ABSTRACT

Objectives:

The fitting of aligners on anchorage teeth is a crucial factor in clear aligner orthodontics. The purpose of this experimental study was to evaluate the fitting of two aligner systems, Invisalign and CA-Clear Aligner, using scanning electron microscopy (SEM).

Materials and Methods:

Passive aligners (Invisalign and CA-Clear Aligner) were adapted on resin casts obtained by stereolithography (STL) files of a patient, and then sectioned buccolingually. Upper and lower central incisors, upper and lower first premolars, and upper and lower first molars were the regions analyzed. Representative microphotographs of sections were taken with a scanning electron microscope (SEM); a total of 160 micrometric measurements were obtained and analyzed with ANOVA tests.

Results:

Invisalign provided an overall better fit on lower incisors (F = 11.48, P = .0095) and on lower molars (F = 19.93, P = .0012). Considering the different regions, Invisalign provided better fit at the gingival edge of the buccal aspect on lower incisors (F = 11.33, P = 0.0056) and at the gingival edge of the lingual aspect on upper premolars (F =5.34, P = 0.0047). On the upper molars, Invisalign provided better fit at the gingival edge of the buccal aspect, while CA-Clear Aligner provided better fit at the buccal maximum convexity, on the buccal cusp, on the occlusal groove and at the palatal cusp. On lower molars, Invisalign showed a more accurate fit at the buccal aspect points.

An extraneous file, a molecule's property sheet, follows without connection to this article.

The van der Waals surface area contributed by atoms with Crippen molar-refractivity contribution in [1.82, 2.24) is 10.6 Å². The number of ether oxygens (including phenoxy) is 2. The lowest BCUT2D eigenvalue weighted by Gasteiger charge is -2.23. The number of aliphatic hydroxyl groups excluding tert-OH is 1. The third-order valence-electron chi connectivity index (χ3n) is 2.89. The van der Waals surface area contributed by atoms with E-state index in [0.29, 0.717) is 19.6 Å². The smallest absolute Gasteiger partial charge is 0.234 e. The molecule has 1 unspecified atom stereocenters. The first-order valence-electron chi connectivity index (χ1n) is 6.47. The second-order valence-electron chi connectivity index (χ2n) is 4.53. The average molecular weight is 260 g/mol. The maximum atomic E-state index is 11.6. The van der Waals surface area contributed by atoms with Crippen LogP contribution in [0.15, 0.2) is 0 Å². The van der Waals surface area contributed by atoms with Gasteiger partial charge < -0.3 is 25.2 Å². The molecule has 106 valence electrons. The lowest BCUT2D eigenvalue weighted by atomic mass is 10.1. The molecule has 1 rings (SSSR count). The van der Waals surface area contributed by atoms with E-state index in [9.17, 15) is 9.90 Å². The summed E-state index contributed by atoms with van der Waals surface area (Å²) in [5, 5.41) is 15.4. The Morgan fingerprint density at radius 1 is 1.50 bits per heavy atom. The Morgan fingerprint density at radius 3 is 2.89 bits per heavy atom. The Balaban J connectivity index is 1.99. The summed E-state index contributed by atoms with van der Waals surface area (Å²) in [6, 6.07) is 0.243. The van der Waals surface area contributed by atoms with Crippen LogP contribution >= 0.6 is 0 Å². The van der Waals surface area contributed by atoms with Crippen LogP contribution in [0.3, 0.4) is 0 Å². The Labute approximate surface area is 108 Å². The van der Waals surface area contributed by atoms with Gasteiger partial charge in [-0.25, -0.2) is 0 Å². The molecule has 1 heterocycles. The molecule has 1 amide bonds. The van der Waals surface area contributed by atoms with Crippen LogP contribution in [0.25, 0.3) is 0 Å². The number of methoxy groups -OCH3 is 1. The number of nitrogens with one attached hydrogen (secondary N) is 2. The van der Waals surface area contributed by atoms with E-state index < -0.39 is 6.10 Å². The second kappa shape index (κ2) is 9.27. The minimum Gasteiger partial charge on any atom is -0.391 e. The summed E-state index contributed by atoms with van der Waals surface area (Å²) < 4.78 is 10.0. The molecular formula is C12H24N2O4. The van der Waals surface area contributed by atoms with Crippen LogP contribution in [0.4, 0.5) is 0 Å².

Conclusions:

Invisalign and CA-Clear Aligner exhibited comparable fit on anchorage teeth. Invisalign provided better fit at the gingival edges of aligners, while the CA-Clear Aligner provided better fit on complex occlusal surfaces.

INTRODUCTION

Thermoplastic appliances have a long history in orthodontics. However, only in recent years and thanks to the innovations based on applied biomechanics and biomaterials design and engineering, clear aligner therapy (CAT) has become a possible orthodontic option for several clinical conditions.1 

The existing literature demonstrated that CAT is effective in aligning and straightening the arches with better results for mild to moderate crowding (from 1 to 6 mm) when compared with results obtained with fixed appliances.2 The ability of aligners to extrude, derotate, and apply root torque on teeth has been questioned.2  As a result of these tooth-movement concerns, many clear aligner treatments have been completed without extractions. This may put an increased emphasis on mandibular incisor proclination to relieve crowding during CAT. Hennessy et al. performed a randomized clinical trial in which patients were treated with buccal fixed appliances (MBT prescription) and Invisalign (Align Technology, San Jose, Calif), demonstrating that CAT proclined mandibular incisors to a degree similar to fixed appliances and could be used to treat mild mandibular arch crowding in a comparable way.3 

Improvements in aligner materials, ability to apply force systems and staging of tooth movement have enabled the treatment of more complex malocclusions with more precise and predictable outcomes.4,5  Grünheid et al.6  demonstrated that, in nonextraction cases, Invisalign aligners are able to achieve predicted movement with high accuracy. Khosravi et al.,7  in a retrospective study on 120 patients, showed that the Invisalign appliance was relatively successful in managing overbite. Changes in incisor position were responsible for most of the improvements in the deep-bite and open-bite groups.